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Document 35, P 26

flood of December one thousand seven hundred and seventy eight were now
wrecked full and covered with Gravel and reduced to the Level of the adjacent
parts another flood succeeded this in the Compass of ten days that rose within
eight Inches as high as the former but in this nothing happened of any kind
in short the Bridge being now Erected as far as it was concerned with the water
all the Arches cleared and the Defences completed after a great Number of great
Floods and nothing happening in Consequence everyone seemed so entirely
satisfied of the Stability of the Bridge that even the Gilligate people* Mr
Pickernel observed ceased their visits who before had constantly after every
Flood come to Inspect in hopes of finding something Correspondent to their
prayers and wishes for the downfall of the Bridge.
Mr Smeaton was however agreeably surprized on having this Account
that the fall of water had been so great and no harm ensued for had it been
possible for him to be appriz’d of such a fall beforehand he never
should have recommended to Mr Errington to have undertaken to have Erected
a Bridge upon that Bed of Gravel.
It therefore at this time apears plain that the Oakwood Bank Rubble will
lay still and resist a Velocity of the water of Nine hundred and thirty feet in a
Minute yet is capable of being all removed and carried away by a Velocity of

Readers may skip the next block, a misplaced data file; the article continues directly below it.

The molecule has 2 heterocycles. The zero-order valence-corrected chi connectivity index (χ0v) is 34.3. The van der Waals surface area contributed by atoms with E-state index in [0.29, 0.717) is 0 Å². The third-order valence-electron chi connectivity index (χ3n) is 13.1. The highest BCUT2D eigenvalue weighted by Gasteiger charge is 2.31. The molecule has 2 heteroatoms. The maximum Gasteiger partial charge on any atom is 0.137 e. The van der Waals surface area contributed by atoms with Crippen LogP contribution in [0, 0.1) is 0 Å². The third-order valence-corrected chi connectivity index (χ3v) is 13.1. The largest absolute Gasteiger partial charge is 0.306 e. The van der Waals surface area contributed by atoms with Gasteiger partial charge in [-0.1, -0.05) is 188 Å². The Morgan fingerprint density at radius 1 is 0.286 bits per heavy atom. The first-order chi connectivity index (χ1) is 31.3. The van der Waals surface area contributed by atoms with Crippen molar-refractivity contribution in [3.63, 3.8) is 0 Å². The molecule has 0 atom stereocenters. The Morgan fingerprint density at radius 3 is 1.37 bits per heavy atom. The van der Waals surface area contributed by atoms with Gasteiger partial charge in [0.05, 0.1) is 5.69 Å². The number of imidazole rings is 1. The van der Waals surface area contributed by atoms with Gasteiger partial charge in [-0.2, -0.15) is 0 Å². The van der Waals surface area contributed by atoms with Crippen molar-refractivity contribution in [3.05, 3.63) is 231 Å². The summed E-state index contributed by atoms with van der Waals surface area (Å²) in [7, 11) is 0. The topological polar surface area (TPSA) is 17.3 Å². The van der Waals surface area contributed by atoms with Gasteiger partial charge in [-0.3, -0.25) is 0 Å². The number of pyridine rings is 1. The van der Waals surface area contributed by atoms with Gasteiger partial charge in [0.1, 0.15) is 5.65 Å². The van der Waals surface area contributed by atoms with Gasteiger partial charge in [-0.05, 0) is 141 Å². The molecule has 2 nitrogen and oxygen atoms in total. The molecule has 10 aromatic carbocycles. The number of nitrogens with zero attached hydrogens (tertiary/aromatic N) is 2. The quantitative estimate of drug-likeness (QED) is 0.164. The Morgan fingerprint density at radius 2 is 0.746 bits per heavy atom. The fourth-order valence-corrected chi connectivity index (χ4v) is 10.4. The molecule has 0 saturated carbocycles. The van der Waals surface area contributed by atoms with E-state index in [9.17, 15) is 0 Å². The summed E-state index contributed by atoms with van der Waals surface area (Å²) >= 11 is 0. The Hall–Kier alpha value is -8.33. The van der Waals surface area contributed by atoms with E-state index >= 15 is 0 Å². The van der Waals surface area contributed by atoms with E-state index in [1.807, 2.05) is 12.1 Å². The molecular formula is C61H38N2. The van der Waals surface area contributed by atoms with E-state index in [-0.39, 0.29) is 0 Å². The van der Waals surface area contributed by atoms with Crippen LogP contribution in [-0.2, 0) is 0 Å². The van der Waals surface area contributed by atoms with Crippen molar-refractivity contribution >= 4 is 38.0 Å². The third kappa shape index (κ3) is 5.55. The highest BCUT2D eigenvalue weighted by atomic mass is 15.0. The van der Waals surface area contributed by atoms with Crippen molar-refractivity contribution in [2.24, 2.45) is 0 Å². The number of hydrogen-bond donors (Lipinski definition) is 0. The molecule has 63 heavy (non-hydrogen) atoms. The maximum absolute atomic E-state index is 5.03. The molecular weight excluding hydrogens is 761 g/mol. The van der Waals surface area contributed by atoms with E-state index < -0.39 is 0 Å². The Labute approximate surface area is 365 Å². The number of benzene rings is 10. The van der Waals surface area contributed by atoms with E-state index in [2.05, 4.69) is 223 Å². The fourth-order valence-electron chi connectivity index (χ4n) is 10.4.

water of or a little exceeding one thousand feet Per Minute a Velocity resulting
from a difference of Four. Four as it was or upwards in the Flood of March
One thousand Seven hundred and Eight two And that the Gravel Bed itself
is capable of being torn up under a much less degree of Velocity the Question then
is how in such a situation a foundation can be laid and effectually Secured
Shall we attempt to build a Wall across the bottom of the River accord-
-ing to Mr Wooler’s proposition Experience has shewn in the Building of the
last Bridge that the Gravel is of so open a nature in the Main Channel of
the River that it is impracticable to drain of the water Mr Smeaton means
not to put limits to the invention and ingenuity of Men but his observa-
-tion Experience nor invention has hitherto suggested any effectual Method
of founding such a Wall without draining of the Water and the same
will apply itself to the [persuing?]* the bottom across the River.
But for a moment suppose the thing done, this Wall or this Apron
26 must

Note: Mr Smeaton's Memorial P 26

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Transcribed by CTW and KS